The green wave of plastic use
Spending is up on debit and credit cards - but always take fees into account
When it comes to spending our money, plastic has never been more popular as our flexible friend.
Over €17bn in credit and debit card transactions occurred in the first three months of 2019, up 9pc over the same time last year.
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Debit cards are by far the most popular with their usage 5.3 times higher than credit cards.
But with six million 'active' cards in the country, Irish people have shown that they love tapping, swiping and chip 'n' PINning. We are truly becoming a cashless society.
But how and when we use our cards can really have an impact on our finances.
Banks are increasing the cost of maintaining current accounts and hiking transaction fees, while credit card interest rates remain astonishingly high, topping 20pc a year.
So how can consumers know when it's best to use debit, credit, or no card at all? That's what we're looking at this week, and the panel below gives some tips about strategic card use.
The average spend on debit cards at point-of-sale is €40.62, according to the Central Bank. For credit cards, it's €80.12, both up from last year.
Around 18pc of all debit card spending is in retail outlets, mainly supermarkets. It's by far our biggest card bill and that's not surprising. It costs an average of €150 a week to feed a family of four.
For credit cards, the bulk is spent on transport and accommodation - reflecting the up-tick in foreign travel after the recession.
Although credit cards are incredibly expensive if you don't pay off your bill on time, in full, each month, they're actually much cheaper to use than debit cards if you do.
Apart from Government stamp duty (€30 per year) they are free as long as you're a disciplined shopper.
With debit cards, even though you're just spending your own money, banks slap on charges depending on what you use it for. Each transaction can be charged for separately, along with account maintenance fees.
It's a fixed fee too, so buying something for €5 or €500 costs the same, which makes smaller purchases relatively more expensive. Bank of Ireland charges 10c per purchase, 25c to withdraw cash and even 1c for contactless payments, aside from monthly account maintenance fees.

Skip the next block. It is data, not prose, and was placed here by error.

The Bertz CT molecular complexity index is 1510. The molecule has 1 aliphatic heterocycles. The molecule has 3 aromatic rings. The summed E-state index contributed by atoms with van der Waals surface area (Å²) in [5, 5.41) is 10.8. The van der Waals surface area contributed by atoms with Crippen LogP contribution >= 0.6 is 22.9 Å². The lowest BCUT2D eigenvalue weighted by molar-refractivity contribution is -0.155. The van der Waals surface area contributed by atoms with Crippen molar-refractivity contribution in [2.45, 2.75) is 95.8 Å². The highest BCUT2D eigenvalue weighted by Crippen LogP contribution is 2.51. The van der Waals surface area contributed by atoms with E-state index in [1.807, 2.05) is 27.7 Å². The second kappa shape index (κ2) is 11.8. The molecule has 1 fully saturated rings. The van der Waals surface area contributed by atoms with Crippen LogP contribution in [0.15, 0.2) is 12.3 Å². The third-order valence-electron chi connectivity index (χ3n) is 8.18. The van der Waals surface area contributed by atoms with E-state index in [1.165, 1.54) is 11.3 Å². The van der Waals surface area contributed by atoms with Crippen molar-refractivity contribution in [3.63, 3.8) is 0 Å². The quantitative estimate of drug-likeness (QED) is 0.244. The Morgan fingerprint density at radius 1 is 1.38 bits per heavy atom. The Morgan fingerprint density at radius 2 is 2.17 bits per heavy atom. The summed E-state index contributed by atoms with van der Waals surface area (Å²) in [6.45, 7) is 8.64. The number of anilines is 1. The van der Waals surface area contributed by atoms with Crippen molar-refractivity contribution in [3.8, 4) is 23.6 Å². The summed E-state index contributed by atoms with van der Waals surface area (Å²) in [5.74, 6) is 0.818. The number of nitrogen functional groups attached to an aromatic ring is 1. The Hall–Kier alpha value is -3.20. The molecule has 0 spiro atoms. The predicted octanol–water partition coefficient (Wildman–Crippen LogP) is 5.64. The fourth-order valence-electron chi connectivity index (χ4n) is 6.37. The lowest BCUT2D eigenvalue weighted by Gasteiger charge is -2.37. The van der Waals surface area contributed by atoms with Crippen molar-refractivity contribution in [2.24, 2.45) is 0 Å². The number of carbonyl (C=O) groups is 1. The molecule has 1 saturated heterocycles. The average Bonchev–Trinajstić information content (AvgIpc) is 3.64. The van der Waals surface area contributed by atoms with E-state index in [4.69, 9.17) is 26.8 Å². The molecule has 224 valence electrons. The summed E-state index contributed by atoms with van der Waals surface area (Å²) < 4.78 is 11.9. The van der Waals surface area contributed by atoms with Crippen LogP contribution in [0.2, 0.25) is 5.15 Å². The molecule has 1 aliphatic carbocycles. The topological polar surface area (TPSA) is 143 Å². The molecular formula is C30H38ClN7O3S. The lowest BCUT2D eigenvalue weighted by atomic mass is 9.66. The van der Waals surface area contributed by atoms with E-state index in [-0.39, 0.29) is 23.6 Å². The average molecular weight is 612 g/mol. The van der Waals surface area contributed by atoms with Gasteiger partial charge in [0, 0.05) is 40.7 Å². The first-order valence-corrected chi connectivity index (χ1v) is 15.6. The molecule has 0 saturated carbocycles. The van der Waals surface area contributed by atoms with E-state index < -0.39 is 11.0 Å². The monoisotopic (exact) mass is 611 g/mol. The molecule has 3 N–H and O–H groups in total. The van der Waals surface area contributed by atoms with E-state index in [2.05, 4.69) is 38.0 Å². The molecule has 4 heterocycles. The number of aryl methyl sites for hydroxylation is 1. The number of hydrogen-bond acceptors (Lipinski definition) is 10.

AIB charges 20c for debit card purchases and 35c for ATM withdrawals.
Ulster Bank, having offered transaction-free banking to loyal customers for years, has now introduced hefty charges for purchases (20c) and withdrawals (35c). And Permanent TSB, having enticed 'legacy' customers to move to its flagship 'Explore' current account, promising low account maintenance fees, have just rewarded them by hiking charges by 50pc, to €6 per month.
KBC is alone in bucking the trend with free banking on its 'Extra' current account, but only if you lodge €2,500 to it every month.
Point of sale versus online
You'd think that we were doing practically everything online these days, and retailers are bemoaning the internet as they struggle to keep main street stores open.
But research from AIB of its own customers' spending across debit and credit cards found that in fact 86pc of retail purchases were made in-store last year.
Just 14pc were online. That's ignoring quite a lot of spending (eg, flights, accommodation, etc, where cards are essential), but it's an interesting snapshot.
It also found 44pc of purchases were of the supermarket variety, with 17pc on clothes and shoes; this echoes Central Bank figures.